The New Museum’s “Museum as Hub” space, on its fifth floor, currently hosts a massive, vibrant overflow from “Ostalgia,” the current exhibition of Eastern European art. One finds, in particular, an overwhelming timeline of the fall of the Soviet Union produced by the St. Petersburg collective Chto Delat. It includes enough information for hours of education.
Chto Delat? / What is to Be Done? The Rise and Fall of Socialism, 1945–1991, 2011.Site specific installation. Research group: Thomas Campbell, Ilya Budraitskis, Dmitry Vilensky, Nikolay Oleynikov. Courtesy New Museum. Photo by Benoit Pailley
Reading this history of struggle and optimism, I was struck by a quote I had never paid much attention to before, by famed doom-and-gloom French theorist Guy Debord: “This striving of the spectacle toward modernization and unification, together with all the other tendencies toward the simplification of society, was what in 1989 led the Russian bureaucracy suddenly, and as one man, to convert to the current ideology of democracy—in other words, to the dictatorial freedom of the Market, as tempered by the recognition of the rights of Homo Spectator.”
I am obsessed with the notion of spectacle. In his last half-century of writings, Debord touched upon the collusion between capitalism and culture that continues to elude most of what passes for art theory today.
When the Berlin Wall fell the world rejoiced at the unification of Germany and the symbolic ushering in of a new era. Yet under the regime of democracy, capitalism has proliferated unabated and pervades all of our lives. In this country, I can’t help but feel like an idiot when people talk about democracy in terms of the two-party system. Even a gas station has more options.
This is my last “Roving Eye” submission and I felt it was important in the context of Art in America to say what art, in my opinion, is not—and that is content that solely exists in the traditional formats of paintings, drawings, video, sculpture, performance. As someone with a perhaps-romantic belief in the revolutionary potential of art, I have little patience for silly art world talk that treats art like some hobbyist’s prize. The arts are so entwined in contemporary culture that its infrastructure of museums, galleries, magazines, foundations and websites no longer recognize it as the mass spectacle that it is. Joseph Beuys’s belief that “everyone is an artist” has come to pass. Now the only question is what to do with the art we have around us.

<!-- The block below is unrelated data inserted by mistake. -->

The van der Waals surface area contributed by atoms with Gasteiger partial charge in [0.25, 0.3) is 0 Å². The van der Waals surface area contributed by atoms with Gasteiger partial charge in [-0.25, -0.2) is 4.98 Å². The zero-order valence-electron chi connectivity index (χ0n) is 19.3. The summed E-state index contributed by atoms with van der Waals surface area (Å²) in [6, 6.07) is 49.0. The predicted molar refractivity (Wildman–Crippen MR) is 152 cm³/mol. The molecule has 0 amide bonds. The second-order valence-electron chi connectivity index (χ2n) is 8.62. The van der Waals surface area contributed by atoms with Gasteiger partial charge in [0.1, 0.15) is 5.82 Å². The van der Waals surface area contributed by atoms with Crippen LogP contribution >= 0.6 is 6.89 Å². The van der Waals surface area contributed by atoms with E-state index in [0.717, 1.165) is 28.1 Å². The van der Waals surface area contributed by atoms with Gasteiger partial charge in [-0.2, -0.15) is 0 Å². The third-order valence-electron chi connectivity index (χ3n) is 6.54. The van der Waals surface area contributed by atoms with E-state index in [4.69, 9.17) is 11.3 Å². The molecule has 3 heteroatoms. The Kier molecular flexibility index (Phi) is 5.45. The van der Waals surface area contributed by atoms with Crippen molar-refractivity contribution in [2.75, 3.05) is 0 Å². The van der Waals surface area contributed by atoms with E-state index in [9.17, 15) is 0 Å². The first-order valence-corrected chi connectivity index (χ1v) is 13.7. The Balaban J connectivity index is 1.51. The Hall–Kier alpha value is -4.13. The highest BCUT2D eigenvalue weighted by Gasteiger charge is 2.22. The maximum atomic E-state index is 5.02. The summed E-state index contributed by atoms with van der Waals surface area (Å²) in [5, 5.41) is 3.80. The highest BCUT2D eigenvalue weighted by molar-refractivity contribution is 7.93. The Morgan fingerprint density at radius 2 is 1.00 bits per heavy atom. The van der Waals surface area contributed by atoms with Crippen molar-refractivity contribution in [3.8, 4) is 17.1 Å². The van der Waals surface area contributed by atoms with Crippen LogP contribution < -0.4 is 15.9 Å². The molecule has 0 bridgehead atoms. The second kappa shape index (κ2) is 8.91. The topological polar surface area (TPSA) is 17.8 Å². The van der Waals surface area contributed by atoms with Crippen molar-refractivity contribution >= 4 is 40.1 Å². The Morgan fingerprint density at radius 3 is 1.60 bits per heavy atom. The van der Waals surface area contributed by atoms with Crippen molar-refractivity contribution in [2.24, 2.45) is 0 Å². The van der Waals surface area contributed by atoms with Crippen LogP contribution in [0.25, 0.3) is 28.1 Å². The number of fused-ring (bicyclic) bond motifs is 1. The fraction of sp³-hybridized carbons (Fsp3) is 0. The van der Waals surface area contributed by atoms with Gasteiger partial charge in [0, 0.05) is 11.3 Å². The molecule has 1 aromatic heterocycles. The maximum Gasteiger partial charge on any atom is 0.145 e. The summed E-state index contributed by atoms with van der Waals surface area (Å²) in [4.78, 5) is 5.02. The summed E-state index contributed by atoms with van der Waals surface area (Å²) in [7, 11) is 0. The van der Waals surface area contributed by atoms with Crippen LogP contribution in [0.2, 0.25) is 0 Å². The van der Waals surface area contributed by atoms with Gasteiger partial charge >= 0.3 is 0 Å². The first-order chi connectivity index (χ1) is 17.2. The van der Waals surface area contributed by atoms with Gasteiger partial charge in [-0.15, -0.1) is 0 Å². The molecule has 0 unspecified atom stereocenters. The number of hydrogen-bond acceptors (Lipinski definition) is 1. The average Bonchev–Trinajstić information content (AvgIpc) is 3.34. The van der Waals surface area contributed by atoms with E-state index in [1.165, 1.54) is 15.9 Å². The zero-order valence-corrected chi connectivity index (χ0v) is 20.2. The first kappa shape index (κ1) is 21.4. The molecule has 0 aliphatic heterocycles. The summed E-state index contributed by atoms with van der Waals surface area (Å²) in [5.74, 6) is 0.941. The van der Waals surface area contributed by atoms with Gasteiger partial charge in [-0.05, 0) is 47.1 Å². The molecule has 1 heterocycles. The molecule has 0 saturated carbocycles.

The most obvious socially engaged artwork occurring right now is the hyped-up mediation of the debt ceiling. Today we watch as our elected officials cut social programs in the name of emergency compromise. But emergencies are the norm in an era where assaults of sensationalist news garner ratings. Have you noticed that all news today is “breaking news?” A sense of urgent panic is not only a necessary component of affective media but also the weapon wielded by power to aggregate wealth.
I was at a public pool this weekend, five blocks from my house. It is free. There isn’t too much chlorine. The pool was populated by people of various ages, races and classes. I sat there thinking about socially engaged art and loving that this pool was providing so many things that I wanted socially engaged art to do. It was civic. It was accessible. It was open to interpretation. The pool is paid for and maintained by the city of Philadelphia. It is a great artwork.